charrette; Thought to originate from the École des Beaux-Arts in Paris in the 19th century, the word charrette is from the French for “cart” or “chariot”. It was not unusual for student architects to continue working furiously in teams at the end of the allotted term, up until a deadline, when a charrette would be wheeled among the students to pick up their work for review while they, each working furiously to apply the finishing touches, were said to be working en charrette, in the cart. Émile Zola depicted such a scene of feverish activity in L’Œuvre (serialized 1885, published 1886), his fictionalized account of his friendship with Paul Cézanne. Hence, the term metamorphosed into the current design-related usage in conjunction with working right up until a deadline.
Today was not a work day.
In a blatant act of civic engagement, I joined a diverse crowd of City officials, architects, developers, community activists, property owners, and a couple of reckless aesthetes to bring our collective talents to bear on what is known as the Bronzeville District.
Milwaukee’s Bronzeville district was the center of African-American life pre-war. It provided an active social center to the community and fostered a near-middle class population. But the power structure treated the area as disposable when the freeways were established, severing the area from other parts of the city; the eventual departure of well-paid blue collar jobs served to nearly destroy the area. Houses were abandoned and torn down, leaving blocks looking like Shane McGowan’s teeth.
The teams were tasked with development of conceptual development plans for six sites in the area. I called a couple of associates who I had worked with in the past to join in.
The charrette format was used last June, focusing on an area just north of the Bronzeville district we worked on today. In that case, the groups focused on seven potential development sites; since then, five of them have moved forward in the planning process. A remarkable success rate. Most of the participants had felt that if one site made progress it would be a success.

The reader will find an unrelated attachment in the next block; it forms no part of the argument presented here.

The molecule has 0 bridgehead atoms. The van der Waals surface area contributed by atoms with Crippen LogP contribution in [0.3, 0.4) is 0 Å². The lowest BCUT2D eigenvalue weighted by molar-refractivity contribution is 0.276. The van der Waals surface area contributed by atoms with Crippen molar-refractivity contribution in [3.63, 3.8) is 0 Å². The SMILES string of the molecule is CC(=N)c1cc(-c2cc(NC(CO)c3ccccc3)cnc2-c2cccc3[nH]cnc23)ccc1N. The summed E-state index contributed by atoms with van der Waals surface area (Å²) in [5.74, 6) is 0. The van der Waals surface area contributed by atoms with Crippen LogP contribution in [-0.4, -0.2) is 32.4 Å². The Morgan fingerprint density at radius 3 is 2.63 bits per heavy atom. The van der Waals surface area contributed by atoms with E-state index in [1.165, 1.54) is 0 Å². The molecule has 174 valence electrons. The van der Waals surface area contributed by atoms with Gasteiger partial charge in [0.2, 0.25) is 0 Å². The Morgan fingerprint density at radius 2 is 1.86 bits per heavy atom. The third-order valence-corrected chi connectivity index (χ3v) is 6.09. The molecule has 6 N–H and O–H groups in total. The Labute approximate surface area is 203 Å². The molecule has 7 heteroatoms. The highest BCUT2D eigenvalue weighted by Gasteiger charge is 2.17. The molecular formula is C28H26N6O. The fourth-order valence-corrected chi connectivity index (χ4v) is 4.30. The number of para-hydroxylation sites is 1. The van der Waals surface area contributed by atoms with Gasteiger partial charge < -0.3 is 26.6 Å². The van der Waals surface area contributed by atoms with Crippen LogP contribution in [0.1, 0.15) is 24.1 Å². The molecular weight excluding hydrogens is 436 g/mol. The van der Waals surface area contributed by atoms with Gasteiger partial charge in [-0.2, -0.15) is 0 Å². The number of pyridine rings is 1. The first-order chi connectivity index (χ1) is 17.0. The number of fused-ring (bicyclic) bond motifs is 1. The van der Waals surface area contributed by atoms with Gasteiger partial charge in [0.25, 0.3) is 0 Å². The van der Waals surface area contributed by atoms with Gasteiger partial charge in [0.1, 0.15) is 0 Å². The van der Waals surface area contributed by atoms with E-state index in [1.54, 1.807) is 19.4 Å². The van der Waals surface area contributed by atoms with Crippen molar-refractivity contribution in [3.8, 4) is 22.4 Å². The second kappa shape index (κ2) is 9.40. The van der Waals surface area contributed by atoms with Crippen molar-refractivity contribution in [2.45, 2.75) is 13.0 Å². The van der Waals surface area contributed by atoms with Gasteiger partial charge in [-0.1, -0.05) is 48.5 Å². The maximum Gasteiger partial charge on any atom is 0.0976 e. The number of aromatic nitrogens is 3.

It wasn’t a work day, not really. Work was done; ideas generated; the day was full. The Mayor stopped by. We got a free lunch out of the deal.
A nice lady from NPR interviewed me for the Wisconsin radio (she didn’t ask for a release. Aren’t they supposed to ask for a release? Ahh, no matter, architects are attention whores anyway). The organizers will be publishing a report in the next few months, and the City will be building off the products of this day. when I got home, I was pretty much talked out, and mixed a nice beverage while catching up on voice mails and emails.
As with the prior charrette, if one or two of these sites moves forward to development, the event will be a success. The potential of all the sites is such that they ALL should move forward, but we know that that is not how things work; but after decades of difficulties and neglect, the area is ripe for renewal. In a more just world, it would already be a thriving destination.
Although the architects involved will be receiving a smallish stipend, I can’t call it work. It was too much fun.